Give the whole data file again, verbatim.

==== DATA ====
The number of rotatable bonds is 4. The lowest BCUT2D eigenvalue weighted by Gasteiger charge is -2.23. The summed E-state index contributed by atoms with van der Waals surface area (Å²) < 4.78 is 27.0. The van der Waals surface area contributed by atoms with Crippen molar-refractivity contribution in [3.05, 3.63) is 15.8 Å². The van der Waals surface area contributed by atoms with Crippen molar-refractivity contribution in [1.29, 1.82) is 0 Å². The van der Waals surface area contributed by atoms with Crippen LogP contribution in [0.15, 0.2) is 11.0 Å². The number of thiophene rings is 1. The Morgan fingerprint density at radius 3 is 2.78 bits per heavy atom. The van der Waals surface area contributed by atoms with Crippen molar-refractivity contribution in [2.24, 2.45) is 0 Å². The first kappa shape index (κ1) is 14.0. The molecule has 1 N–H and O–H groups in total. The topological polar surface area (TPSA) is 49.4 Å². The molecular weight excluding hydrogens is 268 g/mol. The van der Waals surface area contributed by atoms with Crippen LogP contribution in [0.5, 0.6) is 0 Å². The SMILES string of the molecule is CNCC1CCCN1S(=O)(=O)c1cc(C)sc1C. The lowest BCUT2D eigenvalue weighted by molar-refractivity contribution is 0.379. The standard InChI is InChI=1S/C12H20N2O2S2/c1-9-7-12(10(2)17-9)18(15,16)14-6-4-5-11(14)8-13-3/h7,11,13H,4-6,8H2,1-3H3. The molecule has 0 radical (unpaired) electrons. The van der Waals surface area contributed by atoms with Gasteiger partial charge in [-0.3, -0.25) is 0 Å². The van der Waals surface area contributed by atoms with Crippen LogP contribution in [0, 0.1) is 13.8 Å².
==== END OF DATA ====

The number of rotatable bonds is 4. The lowest BCUT2D eigenvalue weighted by Gasteiger charge is -2.23. The summed E-state index contributed by atoms with van der Waals surface area (Å²) < 4.78 is 27.0. The van der Waals surface area contributed by atoms with Crippen molar-refractivity contribution in [3.05, 3.63) is 15.8 Å². The van der Waals surface area contributed by atoms with Crippen molar-refractivity contribution in [1.29, 1.82) is 0 Å². The van der Waals surface area contributed by atoms with Crippen LogP contribution in [0.15, 0.2) is 11.0 Å². The number of thiophene rings is 1. The Morgan fingerprint density at radius 3 is 2.78 bits per heavy atom. The van der Waals surface area contributed by atoms with Crippen molar-refractivity contribution in [2.24, 2.45) is 0 Å². The first kappa shape index (κ1) is 14.0. The molecule has 1 N–H and O–H groups in total. The topological polar surface area (TPSA) is 49.4 Å². The molecular weight excluding hydrogens is 268 g/mol. The van der Waals surface area contributed by atoms with Crippen LogP contribution in [0.5, 0.6) is 0 Å². The SMILES string of the molecule is CNCC1CCCN1S(=O)(=O)c1cc(C)sc1C. The lowest BCUT2D eigenvalue weighted by molar-refractivity contribution is 0.379. The standard InChI is InChI=1S/C12H20N2O2S2/c1-9-7-12(10(2)17-9)18(15,16)14-6-4-5-11(14)8-13-3/h7,11,13H,4-6,8H2,1-3H3. The molecule has 0 radical (unpaired) electrons. The van der Waals surface area contributed by atoms with Gasteiger partial charge in [-0.3, -0.25) is 0 Å². The van der Waals surface area contributed by atoms with Crippen LogP contribution in [0, 0.1) is 13.8 Å².